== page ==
Wine is special. It’s not merely alcohol in a glass, it’s a mood. A glass of vino can be a respite after a long day, a way to celebration after a big win, a way to elevate the flavors of your Amatriciana pasta. But, there is nothing worse than spending your hard-earned cash on a glass or bottle of wine that you find is just meh after stewing over a wine list for the. perfect. one.
I’ve done this too many times, either blindly choosing the one label I’ve heard of at some point in my 10-year-drinking-span, or by errantly thinking that I knew the fancy buzz words to describe the flavors I wanted in my glass only to find out I was way off on my pallet perception. So, I set out to see if there was a secret formula to choosing the right wine every time.
Who better to ask than Chelsea Coleman and Katie Fawkes Moore of the natural wine shop and bar, The Rose Wine Bar, in South Park. This duo knows wine profiles, consistently nailing their recommendations based on a customer's mood or the desired flavors. How do they do it? Is it magic?
They agreed to sit down with me and demystified all the confusing wine notes from bouquet to tannin to texture. They broke it down into five simple questions that will ensure you get the perfect glass every time.
First Some Notes About Natural Wine
The Rose Wine Bar specializes in natural wines, or wines with low intervention and no added sulfites. They tend to be fantastic choices for those who like some tangy acid flavor. Though natural wines are not all acid-forward, the winemakers behind the poppy bottles appreciate acid and are often "Acid Hounds” due to its great food pairing potential. A good example is the Hobo Folk Machine Valdiguié, which pairs beautifully with acidic red sauce pastas.
For those prone to dreadful hangovers, natural wines are a smart choice. The lack of sulfites can help some who are sensitive, and the grapes are picked less ripe with no extra sugar added during the fermentation process, which results in an alcohol content that is usually lower (10-13%). We love natural wines, but these tasting tips are applicable to all wines.
Do you like your wine sweeter or not so sweet?
If you prefer sweeter flavors, look for descriptors like juicy or jammy which will often times lead you to a Grenache or Zinfandel in the red category and Riesling or Muscat in the white.
Hankering for semi-sweet or as far from sweet as possible? Dry or bone dry are your adjectives. Reds like a Bordeaux or Merlot, or white wines like Chenin Blanc are what you’re craving.
Want the ultimate dry white wine? It's called orange wine and its flavor is as irresistible as its amber hues.
Do you like Acid?
In other words, do you enjoy a bit of that salivation in your mouth that tart fruit or sour candy conjure? Then you’re looking for crisp, cranberry or citrus notes.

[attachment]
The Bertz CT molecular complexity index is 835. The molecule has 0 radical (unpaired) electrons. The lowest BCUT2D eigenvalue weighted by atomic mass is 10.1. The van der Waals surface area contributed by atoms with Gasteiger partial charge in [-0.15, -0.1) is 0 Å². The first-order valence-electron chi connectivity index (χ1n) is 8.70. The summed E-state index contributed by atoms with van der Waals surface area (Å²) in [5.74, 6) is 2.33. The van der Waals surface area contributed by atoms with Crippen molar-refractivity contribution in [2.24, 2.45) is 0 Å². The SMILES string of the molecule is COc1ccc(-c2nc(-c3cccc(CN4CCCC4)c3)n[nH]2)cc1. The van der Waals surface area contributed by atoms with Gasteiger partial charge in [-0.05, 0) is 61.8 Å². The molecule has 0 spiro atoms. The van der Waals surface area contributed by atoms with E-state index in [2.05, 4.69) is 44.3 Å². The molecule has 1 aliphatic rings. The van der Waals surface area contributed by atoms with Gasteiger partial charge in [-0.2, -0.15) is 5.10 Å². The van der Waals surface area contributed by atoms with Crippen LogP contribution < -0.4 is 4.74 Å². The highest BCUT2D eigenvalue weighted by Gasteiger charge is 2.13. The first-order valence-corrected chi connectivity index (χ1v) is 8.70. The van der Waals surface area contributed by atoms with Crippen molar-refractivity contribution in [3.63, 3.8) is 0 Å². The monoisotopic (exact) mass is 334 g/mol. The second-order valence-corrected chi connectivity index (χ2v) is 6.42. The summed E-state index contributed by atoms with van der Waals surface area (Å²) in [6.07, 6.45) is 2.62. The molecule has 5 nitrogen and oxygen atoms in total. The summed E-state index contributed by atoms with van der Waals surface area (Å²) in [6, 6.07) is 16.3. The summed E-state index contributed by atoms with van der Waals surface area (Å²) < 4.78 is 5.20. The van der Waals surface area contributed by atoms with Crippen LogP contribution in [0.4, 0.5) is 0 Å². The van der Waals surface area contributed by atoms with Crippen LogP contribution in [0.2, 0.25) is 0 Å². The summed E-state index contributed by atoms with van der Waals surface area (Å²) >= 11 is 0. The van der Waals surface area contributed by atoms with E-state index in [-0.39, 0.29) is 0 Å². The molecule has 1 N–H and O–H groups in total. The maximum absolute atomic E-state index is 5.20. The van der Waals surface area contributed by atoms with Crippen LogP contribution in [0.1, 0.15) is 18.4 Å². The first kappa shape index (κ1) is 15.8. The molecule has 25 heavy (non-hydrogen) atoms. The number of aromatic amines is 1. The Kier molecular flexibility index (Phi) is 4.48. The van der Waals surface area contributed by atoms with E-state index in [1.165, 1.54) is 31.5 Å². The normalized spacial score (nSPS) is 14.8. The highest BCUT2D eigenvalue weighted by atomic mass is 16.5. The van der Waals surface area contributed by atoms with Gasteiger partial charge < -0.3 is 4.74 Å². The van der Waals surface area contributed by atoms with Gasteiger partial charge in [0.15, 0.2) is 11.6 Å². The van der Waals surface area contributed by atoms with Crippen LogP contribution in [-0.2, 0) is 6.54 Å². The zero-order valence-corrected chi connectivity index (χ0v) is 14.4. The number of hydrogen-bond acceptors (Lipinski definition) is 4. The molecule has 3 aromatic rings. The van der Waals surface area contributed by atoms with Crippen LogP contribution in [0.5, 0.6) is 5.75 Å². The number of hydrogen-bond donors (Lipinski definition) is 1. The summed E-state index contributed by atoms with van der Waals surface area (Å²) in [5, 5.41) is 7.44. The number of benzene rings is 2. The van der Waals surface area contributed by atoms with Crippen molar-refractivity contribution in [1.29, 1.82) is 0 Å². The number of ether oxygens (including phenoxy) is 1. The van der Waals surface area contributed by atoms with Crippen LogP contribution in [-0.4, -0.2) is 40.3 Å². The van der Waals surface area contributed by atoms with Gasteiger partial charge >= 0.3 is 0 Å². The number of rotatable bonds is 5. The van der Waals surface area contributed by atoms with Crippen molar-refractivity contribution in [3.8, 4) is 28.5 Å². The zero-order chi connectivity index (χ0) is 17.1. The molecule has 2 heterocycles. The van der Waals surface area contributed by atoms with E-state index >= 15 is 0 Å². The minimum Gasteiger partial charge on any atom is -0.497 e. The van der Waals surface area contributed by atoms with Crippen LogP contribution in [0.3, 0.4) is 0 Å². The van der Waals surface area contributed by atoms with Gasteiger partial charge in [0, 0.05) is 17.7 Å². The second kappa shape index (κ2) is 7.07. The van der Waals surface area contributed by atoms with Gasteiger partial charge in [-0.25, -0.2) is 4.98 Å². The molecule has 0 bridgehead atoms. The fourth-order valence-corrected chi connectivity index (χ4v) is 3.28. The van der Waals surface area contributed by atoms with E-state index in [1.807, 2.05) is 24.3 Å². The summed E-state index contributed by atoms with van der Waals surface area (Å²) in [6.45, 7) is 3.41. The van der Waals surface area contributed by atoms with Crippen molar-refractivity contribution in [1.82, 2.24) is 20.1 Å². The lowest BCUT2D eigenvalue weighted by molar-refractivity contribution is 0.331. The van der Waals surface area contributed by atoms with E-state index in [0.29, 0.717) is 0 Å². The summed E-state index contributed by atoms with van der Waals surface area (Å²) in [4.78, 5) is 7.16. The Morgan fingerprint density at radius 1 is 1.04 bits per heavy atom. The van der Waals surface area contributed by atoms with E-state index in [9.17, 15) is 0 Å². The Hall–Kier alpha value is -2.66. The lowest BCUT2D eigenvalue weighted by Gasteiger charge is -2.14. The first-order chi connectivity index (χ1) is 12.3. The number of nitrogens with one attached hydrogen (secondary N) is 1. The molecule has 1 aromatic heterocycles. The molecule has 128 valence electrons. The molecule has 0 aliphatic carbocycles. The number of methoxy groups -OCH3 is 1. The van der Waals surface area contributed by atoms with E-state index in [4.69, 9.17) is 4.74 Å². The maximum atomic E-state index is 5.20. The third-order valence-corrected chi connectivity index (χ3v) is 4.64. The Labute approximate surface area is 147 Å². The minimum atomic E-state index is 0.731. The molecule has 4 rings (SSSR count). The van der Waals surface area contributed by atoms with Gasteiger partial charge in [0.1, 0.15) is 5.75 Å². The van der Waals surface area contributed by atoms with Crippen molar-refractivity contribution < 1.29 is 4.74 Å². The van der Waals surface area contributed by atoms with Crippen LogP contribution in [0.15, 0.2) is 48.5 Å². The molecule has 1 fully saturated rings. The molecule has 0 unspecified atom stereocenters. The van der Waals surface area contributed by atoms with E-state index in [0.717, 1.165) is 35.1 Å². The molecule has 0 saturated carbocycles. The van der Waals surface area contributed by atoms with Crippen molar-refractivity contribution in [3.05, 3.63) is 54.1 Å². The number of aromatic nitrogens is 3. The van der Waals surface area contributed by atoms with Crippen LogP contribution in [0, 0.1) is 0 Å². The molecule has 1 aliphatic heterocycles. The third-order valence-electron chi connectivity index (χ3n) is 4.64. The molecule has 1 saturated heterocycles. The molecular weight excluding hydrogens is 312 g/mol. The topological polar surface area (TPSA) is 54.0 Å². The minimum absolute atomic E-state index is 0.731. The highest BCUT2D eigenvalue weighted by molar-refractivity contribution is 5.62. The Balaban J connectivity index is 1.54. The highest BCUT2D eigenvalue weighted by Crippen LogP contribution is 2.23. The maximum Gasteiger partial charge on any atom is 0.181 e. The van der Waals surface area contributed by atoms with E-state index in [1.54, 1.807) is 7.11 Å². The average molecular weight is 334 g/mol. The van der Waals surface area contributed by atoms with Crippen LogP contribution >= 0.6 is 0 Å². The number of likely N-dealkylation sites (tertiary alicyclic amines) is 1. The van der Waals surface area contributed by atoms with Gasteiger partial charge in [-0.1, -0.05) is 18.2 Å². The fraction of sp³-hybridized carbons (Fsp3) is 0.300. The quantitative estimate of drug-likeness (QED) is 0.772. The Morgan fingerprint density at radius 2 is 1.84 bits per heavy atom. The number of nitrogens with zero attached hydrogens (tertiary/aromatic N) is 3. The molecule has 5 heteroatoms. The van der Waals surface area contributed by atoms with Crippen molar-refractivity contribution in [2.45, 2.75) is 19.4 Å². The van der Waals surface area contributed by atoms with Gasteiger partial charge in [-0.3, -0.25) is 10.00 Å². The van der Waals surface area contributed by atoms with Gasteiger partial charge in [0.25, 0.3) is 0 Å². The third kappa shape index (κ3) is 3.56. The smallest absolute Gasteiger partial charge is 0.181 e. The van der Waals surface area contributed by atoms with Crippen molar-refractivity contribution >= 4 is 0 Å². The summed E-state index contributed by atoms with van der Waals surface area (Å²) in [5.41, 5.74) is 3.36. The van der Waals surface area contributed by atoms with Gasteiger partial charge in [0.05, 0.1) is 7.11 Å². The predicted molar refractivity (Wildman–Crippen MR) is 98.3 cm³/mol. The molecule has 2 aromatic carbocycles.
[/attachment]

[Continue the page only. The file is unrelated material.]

In the red realm, Gamays, Syrahs or Carignanes are right up your alley and a great go-to white is chilled Sauvignon Blanc.
Do you like that buttery, barrel flavor?
You probably can guess this one. Anything described as oaky, vanilla or spice will lead you to the classic Chardonnay your parents probably love.
It’s worth noting that not all Chardonnays take on that rich buttery taste. Some winemaking choices, like less stirring during fermentation, fermentation in stainless steel as opposed to oak, or preventing malolactic fermentation (which causes the buttery taste in wine) through temperature control can yield chardonnays that are neutral, crisp or tropical. Ask your server or wine shop owner about buttery factor when ordering a Chard.
Do you want an easy-to-drink wine that you can sip on its own?
Words like clean, bright, juicy, fresh indicate wines that are mild, soft, and approachable. Try a Gamay or the Rose Bar favorite, Populis Wabi Sabi (a Carignane, Zinfandel and Syrah blend).Pinot Grigio or Grüner Veltliner are great white options.
Chalky or Smooth?
These are descriptors to express the texture you want to feel in your mouth when you are drinking wine. Typically dry (not sweet) in profile, high tannin wines will provide a chalky, chewy texture. Great options are Sangiovese or Nebbiolo.
Smooth wines, like Pinot Noirs, are typically light-bodied, versatile wines that go with just about everything.
There’s No Substitute for Tasting
With the vocabulary above, pros at wine bars like The Rose can guide you to more adventurous choices, and the more you taste, the better you will understand what you do and don’t like.
A great way to start learning more about why you like the wine you like, is to join The Rose Wine Club. For $45 per month you’ll get two bottles of west coast wines made from organically grown grapes, made with native grapes, made with minimal additives, and those that take advantage of ambient "native" yeasts. You’ll also score discounted $5 tickets to monthly tastings where you can learn about the grapes in your class and talk with other passionate winos.
Visit The Rose Wine Bar
2219 30th Street, South Park